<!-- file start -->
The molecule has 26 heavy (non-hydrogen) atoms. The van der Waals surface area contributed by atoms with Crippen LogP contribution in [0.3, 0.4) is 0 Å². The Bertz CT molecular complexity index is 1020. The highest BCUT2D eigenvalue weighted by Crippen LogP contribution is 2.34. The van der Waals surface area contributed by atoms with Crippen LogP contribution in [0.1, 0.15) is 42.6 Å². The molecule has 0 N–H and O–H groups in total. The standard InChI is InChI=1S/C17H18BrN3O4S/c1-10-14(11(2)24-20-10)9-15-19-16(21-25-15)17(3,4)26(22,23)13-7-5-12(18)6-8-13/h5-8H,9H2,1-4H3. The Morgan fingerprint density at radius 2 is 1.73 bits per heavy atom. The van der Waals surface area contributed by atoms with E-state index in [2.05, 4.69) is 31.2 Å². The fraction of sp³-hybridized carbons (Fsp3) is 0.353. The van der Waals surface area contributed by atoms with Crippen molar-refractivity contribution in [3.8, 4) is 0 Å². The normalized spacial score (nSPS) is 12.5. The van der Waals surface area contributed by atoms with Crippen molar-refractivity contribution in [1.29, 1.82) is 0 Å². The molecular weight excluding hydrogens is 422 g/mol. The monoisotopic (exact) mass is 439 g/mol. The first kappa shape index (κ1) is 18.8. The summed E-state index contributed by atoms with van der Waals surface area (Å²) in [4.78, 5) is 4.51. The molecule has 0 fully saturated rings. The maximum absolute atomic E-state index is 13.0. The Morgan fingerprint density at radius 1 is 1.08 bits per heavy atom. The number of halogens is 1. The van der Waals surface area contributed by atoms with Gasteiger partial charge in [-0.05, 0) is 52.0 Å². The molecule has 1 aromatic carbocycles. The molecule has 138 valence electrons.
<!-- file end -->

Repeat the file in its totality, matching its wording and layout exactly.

The molecule has 26 heavy (non-hydrogen) atoms. The van der Waals surface area contributed by atoms with Crippen LogP contribution in [0.3, 0.4) is 0 Å². The Bertz CT molecular complexity index is 1020. The highest BCUT2D eigenvalue weighted by Crippen LogP contribution is 2.34. The van der Waals surface area contributed by atoms with Crippen LogP contribution in [0.1, 0.15) is 42.6 Å². The molecule has 0 N–H and O–H groups in total. The standard InChI is InChI=1S/C17H18BrN3O4S/c1-10-14(11(2)24-20-10)9-15-19-16(21-25-15)17(3,4)26(22,23)13-7-5-12(18)6-8-13/h5-8H,9H2,1-4H3. The Morgan fingerprint density at radius 2 is 1.73 bits per heavy atom. The van der Waals surface area contributed by atoms with E-state index in [2.05, 4.69) is 31.2 Å². The fraction of sp³-hybridized carbons (Fsp3) is 0.353. The van der Waals surface area contributed by atoms with Crippen molar-refractivity contribution in [3.8, 4) is 0 Å². The normalized spacial score (nSPS) is 12.5. The van der Waals surface area contributed by atoms with Crippen molar-refractivity contribution in [1.29, 1.82) is 0 Å². The molecular weight excluding hydrogens is 422 g/mol. The monoisotopic (exact) mass is 439 g/mol. The first kappa shape index (κ1) is 18.8. The summed E-state index contributed by atoms with van der Waals surface area (Å²) in [4.78, 5) is 4.51. The molecule has 0 fully saturated rings. The maximum absolute atomic E-state index is 13.0. The Morgan fingerprint density at radius 1 is 1.08 bits per heavy atom. The number of halogens is 1. The van der Waals surface area contributed by atoms with Gasteiger partial charge in [-0.05, 0) is 52.0 Å². The molecule has 1 aromatic carbocycles. The molecule has 138 valence electrons.